OEM software mostly contains outdated firmware blobs that the manufacturer initially received from QCA when they started development, these are usually not updated unless something is seriously broken. Besides, there is also not so much commercial incentive to add features like DFS/TPC that would allow for operation in further frequency bands, when they might as well sell you a new device that is based on a newer ath10k blob and has been certified for these bands (not sure whether this is an issue though, I think many devices actually supported channels higher than 36-48 initially, but later received updates to disable these due to DFS requirements).

The art partition contains mostly calibration data to compensate for manufacturing tolerances of the RF chains and passive components (resistors, capacitors) of the matching network on the individual router's PCB, also stuff like information about power amplifiers (if present) and maximum transmit power.

Not quite sure about the bmi board_id stuff though, it has something to do with finding the appropriate firmware blobs and/or art partition position I think... But we struggled with DIR-842 C3 (that uses different partition layouts regarding art position, but they all run on the same OEM software, so it seems to magically detect that by the board_id (?)...)

Thank you so much for the detailed explanation you provided. Very helpful.

I have further researched this topic to better understand it. I thought I'd shared it back with you and others who may read this thread in future with similar queries.

Here is my high-level understanding, of the answer to my architecture question. For ath10k-based routers, OpenWrt uses firmware binary blobs (firmware-X.bin), which have actual control of the RF hardware. They are available upstream from either Qualcomm or Candela, and are specific to a WiFi chipset family. These binary blobs determine (if not limit) what RF bands and what RF functionality are availble from the wireless chipset. They are loaded at boot-time by the ath10k driver from /lib/firmware, and are equivalent to an embedded OS that the chipset runs and provides service to higher levels.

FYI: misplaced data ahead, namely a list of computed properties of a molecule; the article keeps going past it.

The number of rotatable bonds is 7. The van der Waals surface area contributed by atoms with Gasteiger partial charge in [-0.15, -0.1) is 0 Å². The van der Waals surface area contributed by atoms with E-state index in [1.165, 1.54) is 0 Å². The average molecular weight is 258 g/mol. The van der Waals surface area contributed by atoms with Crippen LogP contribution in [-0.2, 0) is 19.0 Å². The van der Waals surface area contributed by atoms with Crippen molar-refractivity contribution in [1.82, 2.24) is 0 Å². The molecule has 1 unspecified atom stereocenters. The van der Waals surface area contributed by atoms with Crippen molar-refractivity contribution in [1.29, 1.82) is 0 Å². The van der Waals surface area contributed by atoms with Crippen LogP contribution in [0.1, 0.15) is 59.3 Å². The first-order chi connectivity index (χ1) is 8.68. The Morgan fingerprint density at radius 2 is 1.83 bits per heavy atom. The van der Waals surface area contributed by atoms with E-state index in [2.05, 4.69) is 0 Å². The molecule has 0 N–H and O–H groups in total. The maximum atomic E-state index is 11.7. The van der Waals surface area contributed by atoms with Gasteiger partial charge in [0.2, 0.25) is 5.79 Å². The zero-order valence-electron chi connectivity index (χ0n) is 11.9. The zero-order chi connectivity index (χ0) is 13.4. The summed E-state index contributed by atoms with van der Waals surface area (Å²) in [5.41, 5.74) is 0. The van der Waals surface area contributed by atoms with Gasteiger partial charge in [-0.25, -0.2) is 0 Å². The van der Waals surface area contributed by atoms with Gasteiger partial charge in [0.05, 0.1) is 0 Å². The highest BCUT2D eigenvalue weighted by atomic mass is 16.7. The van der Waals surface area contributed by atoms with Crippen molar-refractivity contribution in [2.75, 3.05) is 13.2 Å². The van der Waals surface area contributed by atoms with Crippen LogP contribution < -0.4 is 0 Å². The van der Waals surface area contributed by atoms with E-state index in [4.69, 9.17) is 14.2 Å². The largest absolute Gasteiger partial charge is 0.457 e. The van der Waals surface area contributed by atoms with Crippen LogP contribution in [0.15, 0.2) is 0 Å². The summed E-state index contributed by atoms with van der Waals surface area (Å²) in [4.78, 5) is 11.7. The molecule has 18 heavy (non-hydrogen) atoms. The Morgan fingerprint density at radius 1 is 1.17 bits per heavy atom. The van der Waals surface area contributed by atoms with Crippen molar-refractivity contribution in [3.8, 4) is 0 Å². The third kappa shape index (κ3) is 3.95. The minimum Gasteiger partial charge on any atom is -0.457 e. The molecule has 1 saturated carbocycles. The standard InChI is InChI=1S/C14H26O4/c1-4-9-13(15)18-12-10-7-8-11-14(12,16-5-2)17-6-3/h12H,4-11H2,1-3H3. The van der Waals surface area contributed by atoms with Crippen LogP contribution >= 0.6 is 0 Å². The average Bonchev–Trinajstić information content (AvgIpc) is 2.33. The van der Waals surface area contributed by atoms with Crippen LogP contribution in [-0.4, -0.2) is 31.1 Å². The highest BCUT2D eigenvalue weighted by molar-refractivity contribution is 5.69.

In addition, board files (board-X.bin) are also loaded at boot-time by the ath10k driver from /lib/firmware. They contain calibration data for the wireless chipset, which is specific to that specific router model/version (i.e. a specific router board type). It is available upstream to OpenWrt from Qualcomm, as well as can be extracted from OEM firmware and submitted upstream, for distribution downstream subsequently.

Finally, the ART partition contains pre-cal data, which OpenWrt is responsible for loading at boot-time from the ART partition to a pre-cal file in /lib/firmware, which is then subsequently loaded by the ath10k driver into the wireless chipset. This pre-cal data is specific to the individual router. There is no other easy way to get this data (apart from perhaps factory re-calibration) other than from the ART parition, hence the importance of keeping a backup of it, for each individual router.

The combination of firmware, board calibration data and ART pre-cal data (as well as other individual router specific data like MAC address) provides RF services to the ath10k driver, which results in WiFi functionality being available to OpenWrt.

Also, the ath10k driver is available upstream from both Qualcomm and Candela to OpenWrt, corresponding to the upstream firmware blobs from Qualcomm and Candela respectively.

I may be wrong in my understanding above, since I am a newbie still trying to figure it out over the last one day. If so, I would appreciate the experts correcting me on it. Thanks.